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Saturday 6 November 2010

That’ll Cost You, Sport – 22

And so, while I was otherwise distracted doing city break things, normal politics continued in the UK, and the decision on whether to refer the News Corp bid to take over the 61% of BSkyB that they do not already own arrived on the desk of Business Secretary Vince Cable.

Whatever Cable decided, he was going to get a kicking from part of the media. Had he waved the News Corp bid through, all those players who had already opposed it would be unhappy, and if he referred it, Rupe’s troops and their cheerleaders would kick off. It was a thankless task.

Ultimately, Cable played the safety shot and referred the bid to Ofcom – coincidentally the body that Young Dave had indicated, before the General Election, would be all but abolished if the Tories won. It was also the body that had ordered BSkyB to lower the price they charged third party suppliers – like BT and Virgin Media – for broadcasting their content.

So now the Murdoch press is annoyed with poor Vince. But could he have acted differently? Passing the bid could have meant the matter ending up with the EU Competition Commission, or Cable could have tried to pass it to them at the outset. But the principle of subsidiarity would in all probability have meant the EU passing it back to Cable, as an example of a matter best dealt with initially at member state level.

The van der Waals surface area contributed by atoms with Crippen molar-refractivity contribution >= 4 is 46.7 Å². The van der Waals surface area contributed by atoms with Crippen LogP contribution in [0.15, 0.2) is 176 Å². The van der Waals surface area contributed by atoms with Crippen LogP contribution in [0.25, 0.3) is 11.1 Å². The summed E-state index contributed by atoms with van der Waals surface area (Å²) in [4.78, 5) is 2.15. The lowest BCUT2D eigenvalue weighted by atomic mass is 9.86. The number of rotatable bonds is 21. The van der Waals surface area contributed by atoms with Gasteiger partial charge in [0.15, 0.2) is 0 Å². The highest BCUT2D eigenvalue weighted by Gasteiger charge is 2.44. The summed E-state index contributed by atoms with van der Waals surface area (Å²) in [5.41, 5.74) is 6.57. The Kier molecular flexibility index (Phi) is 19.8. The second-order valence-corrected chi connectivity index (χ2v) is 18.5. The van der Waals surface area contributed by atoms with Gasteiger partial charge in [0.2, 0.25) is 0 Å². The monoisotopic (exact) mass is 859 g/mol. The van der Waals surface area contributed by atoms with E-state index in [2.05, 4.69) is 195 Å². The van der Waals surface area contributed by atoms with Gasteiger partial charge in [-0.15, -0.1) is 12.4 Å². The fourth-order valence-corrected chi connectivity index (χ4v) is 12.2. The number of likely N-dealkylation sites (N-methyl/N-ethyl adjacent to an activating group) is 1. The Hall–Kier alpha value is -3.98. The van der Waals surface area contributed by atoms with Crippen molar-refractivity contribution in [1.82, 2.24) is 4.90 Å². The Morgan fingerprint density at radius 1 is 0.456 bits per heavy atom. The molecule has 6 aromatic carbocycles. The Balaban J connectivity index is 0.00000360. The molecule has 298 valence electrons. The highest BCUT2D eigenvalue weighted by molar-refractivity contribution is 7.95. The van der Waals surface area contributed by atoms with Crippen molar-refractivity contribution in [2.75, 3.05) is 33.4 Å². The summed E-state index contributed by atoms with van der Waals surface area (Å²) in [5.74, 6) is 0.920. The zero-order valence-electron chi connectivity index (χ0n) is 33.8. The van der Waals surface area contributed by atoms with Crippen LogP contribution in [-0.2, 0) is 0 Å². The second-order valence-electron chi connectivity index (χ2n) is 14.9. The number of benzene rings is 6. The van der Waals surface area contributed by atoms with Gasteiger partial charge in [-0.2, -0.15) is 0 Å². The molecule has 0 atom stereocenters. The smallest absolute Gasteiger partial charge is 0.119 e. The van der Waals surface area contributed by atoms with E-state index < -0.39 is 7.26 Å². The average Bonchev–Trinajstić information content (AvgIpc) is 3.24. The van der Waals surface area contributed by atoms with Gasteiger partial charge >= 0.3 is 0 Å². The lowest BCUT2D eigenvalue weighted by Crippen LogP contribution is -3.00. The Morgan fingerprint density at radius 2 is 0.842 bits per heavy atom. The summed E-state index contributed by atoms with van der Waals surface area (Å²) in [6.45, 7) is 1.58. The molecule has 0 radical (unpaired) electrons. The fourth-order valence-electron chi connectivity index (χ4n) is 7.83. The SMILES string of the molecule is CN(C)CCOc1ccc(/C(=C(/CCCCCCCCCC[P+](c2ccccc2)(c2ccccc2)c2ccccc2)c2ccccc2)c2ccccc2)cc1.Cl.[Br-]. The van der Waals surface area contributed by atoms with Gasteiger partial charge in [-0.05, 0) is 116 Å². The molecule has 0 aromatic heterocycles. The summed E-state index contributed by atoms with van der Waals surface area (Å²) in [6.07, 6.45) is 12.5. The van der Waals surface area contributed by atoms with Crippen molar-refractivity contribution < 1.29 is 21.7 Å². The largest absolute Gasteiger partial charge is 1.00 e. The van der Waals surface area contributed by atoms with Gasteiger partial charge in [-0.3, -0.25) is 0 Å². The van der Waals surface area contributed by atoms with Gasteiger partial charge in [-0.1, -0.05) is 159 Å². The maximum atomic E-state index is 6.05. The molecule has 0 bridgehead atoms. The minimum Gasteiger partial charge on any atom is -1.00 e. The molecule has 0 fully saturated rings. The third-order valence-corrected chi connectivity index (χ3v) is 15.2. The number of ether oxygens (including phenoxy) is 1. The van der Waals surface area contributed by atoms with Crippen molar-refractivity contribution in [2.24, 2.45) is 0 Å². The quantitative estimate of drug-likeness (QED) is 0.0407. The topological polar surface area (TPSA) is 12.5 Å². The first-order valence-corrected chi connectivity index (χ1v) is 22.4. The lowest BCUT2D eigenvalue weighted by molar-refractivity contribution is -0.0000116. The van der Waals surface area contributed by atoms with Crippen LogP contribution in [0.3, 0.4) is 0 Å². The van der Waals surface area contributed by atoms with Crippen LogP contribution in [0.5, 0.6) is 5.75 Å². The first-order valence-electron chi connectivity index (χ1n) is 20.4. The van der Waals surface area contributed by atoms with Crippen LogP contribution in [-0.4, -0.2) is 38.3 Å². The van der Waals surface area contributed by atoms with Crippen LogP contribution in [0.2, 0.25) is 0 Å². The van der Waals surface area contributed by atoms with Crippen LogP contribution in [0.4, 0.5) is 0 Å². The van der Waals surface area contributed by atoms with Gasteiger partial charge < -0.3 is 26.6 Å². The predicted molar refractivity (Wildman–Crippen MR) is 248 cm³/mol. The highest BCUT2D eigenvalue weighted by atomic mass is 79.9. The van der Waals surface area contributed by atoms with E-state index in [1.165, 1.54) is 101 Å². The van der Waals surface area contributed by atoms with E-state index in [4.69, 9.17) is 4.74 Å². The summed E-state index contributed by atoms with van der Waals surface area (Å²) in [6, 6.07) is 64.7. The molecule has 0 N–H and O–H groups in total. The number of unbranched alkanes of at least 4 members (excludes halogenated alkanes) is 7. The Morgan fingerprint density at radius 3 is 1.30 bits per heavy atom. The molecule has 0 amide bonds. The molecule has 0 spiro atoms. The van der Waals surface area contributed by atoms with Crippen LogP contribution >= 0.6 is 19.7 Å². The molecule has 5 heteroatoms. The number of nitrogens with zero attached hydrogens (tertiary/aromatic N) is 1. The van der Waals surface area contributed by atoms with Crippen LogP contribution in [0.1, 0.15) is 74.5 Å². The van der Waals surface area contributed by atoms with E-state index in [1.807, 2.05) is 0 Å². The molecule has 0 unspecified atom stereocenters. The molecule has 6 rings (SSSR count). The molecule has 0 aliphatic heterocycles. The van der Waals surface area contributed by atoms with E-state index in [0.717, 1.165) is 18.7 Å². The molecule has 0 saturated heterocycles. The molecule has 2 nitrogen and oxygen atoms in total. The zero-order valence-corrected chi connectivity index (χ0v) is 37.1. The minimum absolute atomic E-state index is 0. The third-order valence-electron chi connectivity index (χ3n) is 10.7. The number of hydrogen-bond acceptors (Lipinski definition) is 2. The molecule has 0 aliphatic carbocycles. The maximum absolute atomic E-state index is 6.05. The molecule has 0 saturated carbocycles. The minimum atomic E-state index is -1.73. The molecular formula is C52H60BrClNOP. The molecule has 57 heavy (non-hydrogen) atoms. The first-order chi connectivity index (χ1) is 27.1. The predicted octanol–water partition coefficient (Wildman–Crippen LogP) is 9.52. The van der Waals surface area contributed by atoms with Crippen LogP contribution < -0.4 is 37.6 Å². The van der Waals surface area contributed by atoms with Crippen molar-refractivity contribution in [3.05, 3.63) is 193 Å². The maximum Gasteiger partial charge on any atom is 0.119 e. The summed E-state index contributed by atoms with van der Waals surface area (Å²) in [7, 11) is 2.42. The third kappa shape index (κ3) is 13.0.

Subsidiarity is one concept that the Europhobic tendency have difficulty recognising: to them, the EU is a solely centralising force, sucking the life out of member state Governments. That idea, though, is fatuous: subsidiarity means that decisions should be taken at as local a level as possible.

Which brings us back to Cable and Ofcom. And the word the latter will have at the centre of their investigation is plurality: this is the idea that allowing News Corp to own 100% of BSkyB would concentrate too much of the marketplace in the hands of one organisation. After all, Rupe’s troops already have a third of the newspaper market, and BSkyB’s revenues significantly exceed those of its largest competitor, the BBC.

Cable has instructed Ofcom to report back by the end of the year, and then he may yet refer the matter to the EU. But for Murdoch, this is getting in the way of setting up his legacy: Rupe will be 80 next March, he cannot go on for ever, and the thought that News Corp may not, like the empire of William Randolph Hearst, long survive his passing must have occurred to him.

And if Cable does pass the bid to the EU, having had Ofcom do their investigation, he may have to wait long beyond that 80th to get his 61%.

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